Survey: U.S. grows less religious, less Christian: Self-identified Christians down 10 percent

April 7, 2009

The nation has grown less religious in the last two decades, a new study shows, with a 10 percent drop in the number of people who call themselves Christians and increases in all 50 states among those who are not aligned with any faith.

Between 1990 and 2008, the percentage of Americans who identified themselves as Christian dropped from 86 percent to 76 percent, reports the new American Religious Identification Sur vey, a wide-ranging report released March 9.

The group that researchers call the “nones”—atheists, agnostics and other secularists—have almost doubled in that time period, from 8.2 percent to 15 percent.

And in a further indication of growing secularism, more than a quarter of Americans—27 percent—said they do not expect to have a religious funeral when they die.

“Traditionally, historically, people are interested in their immortal soul, salvation, heaven and hell,” said Barry Kosmin, coauthor of the survey and director of the Insti tute for the Study of Sec ularism in Society and Culture at Trinity College in Con necticut. “If you don’t have a religious funeral, you’re probably not interested in heaven and hell.”

The survey of more than 54,000 respondents followed similar large studies in 2001 and in 1990. Though the largest increase in “nones” occurred between 1990 and 2001 (from 8.2 percent to 14.1 percent), Kosmin said more people have been willing to identify themselves as atheist or agnostic in the last seven years.

“There’s the antireligious group among what we call the ‘nones,’” he said, “but then the kind of non religious, the irreligious . . . have also increased.”

The survey found a surge in the number of people who called themselves “nondenominational Christians,” from fewer than 200,000 in 1990 to more than 8 million in 2008.

“Brand loyalty is gone,” Kosmin said. “Those labels are no longer meaningful.”

Researchers also found that 45 percent of U.S. Christians consider themselves born-again or evangelicals—including 39 percent of mainline Christians and 18 percent of Catholics—which could indicate that exit pollsters may be hearing from a broad range of “evangelicals.”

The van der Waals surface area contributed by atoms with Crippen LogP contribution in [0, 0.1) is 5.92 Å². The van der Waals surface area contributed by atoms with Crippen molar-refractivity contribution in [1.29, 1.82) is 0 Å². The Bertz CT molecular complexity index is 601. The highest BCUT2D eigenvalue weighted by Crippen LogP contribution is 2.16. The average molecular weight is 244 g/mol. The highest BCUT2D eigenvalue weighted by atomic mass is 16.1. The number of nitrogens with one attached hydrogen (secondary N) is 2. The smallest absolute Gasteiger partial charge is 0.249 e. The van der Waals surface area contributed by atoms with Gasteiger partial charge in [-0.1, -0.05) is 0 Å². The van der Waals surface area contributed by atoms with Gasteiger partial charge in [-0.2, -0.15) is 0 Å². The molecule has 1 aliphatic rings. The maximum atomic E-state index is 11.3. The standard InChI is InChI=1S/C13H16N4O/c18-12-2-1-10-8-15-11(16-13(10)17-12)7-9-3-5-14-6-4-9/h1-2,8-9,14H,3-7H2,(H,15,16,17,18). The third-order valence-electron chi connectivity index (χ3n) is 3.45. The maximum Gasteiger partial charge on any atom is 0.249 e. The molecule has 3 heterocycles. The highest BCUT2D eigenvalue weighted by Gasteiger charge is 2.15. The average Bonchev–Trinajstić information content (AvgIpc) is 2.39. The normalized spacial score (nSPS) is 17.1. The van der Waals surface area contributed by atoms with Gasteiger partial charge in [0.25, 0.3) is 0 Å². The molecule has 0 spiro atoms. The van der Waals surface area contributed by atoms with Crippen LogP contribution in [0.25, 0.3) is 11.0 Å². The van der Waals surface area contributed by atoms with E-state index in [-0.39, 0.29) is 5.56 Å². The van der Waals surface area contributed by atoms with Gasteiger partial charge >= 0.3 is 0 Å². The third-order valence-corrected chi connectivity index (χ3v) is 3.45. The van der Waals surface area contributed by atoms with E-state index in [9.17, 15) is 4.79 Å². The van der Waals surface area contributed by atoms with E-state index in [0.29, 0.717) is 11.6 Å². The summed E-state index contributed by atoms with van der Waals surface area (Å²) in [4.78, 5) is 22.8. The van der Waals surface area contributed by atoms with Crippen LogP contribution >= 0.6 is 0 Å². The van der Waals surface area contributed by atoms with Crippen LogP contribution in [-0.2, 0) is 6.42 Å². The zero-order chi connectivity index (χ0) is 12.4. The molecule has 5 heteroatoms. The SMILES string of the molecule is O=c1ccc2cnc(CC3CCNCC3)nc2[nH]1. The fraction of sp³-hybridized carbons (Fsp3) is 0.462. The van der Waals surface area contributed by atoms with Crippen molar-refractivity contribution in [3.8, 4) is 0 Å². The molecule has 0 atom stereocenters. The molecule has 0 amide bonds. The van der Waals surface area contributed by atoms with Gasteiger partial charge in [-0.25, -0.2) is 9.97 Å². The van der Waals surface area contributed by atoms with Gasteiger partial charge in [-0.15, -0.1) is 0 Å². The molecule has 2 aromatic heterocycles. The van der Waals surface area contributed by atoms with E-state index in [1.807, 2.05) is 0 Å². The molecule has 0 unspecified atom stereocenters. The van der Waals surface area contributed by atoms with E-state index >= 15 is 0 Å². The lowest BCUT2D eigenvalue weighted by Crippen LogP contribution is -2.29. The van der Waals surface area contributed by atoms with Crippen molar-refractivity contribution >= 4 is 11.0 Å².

Some experts say the “nones” figure, together with increases in “nondenominational” numbers, helps to explain why the proportion identifying with mainline Protestantism continues to shrink, falling from 18.7 percent in 1990 to 12.9 percent in 2008.

“What you see is the erosion of the religious middle ground,” said Kosmin. “Liberal religion has been eroded by irreligion and conservative religion.”

Mark Silk, who directs Trinity College’s Program on Public Values and helped design the new study, said the almost threefold increase in “nones” in New England was larger than the increases in other states.

“You’ve got Vermont, 34 percent nones,” said Silk, coauthor of One Nation, Divisible: How Regional Reli gious Dif ferences Shape American Politics. “North ern New England now is more the ‘none zone.’ The Pacific Northwest is still up there, but the increase in New England—that’s very striking. It says a lot about the decline of Catholicism.”

The research echoes findings of a recent Gallup poll that revealed that only 42 percent of Vermonters said religion is “an important part” of their daily lives—the lowest percentage of state residents polled across the country.

R. Albert Mohler Jr., president of Southern Baptist Theological Seminary in Louisville, Kentucky, said the findings—including the one that more than a quarter of Americans don’t expect a religious funeral—really bring home the secular nature of a sizable slice of the U.S. population.

“As an evangelical Christian, I see this as further evidence of the fact that American Christians live in the midst of a vast mission field and this should be a wake-up call—I would say, yet another wake-up call—to the magnitude of our task in sharing the gospel in modern America,” Mohler said. –Religion News Service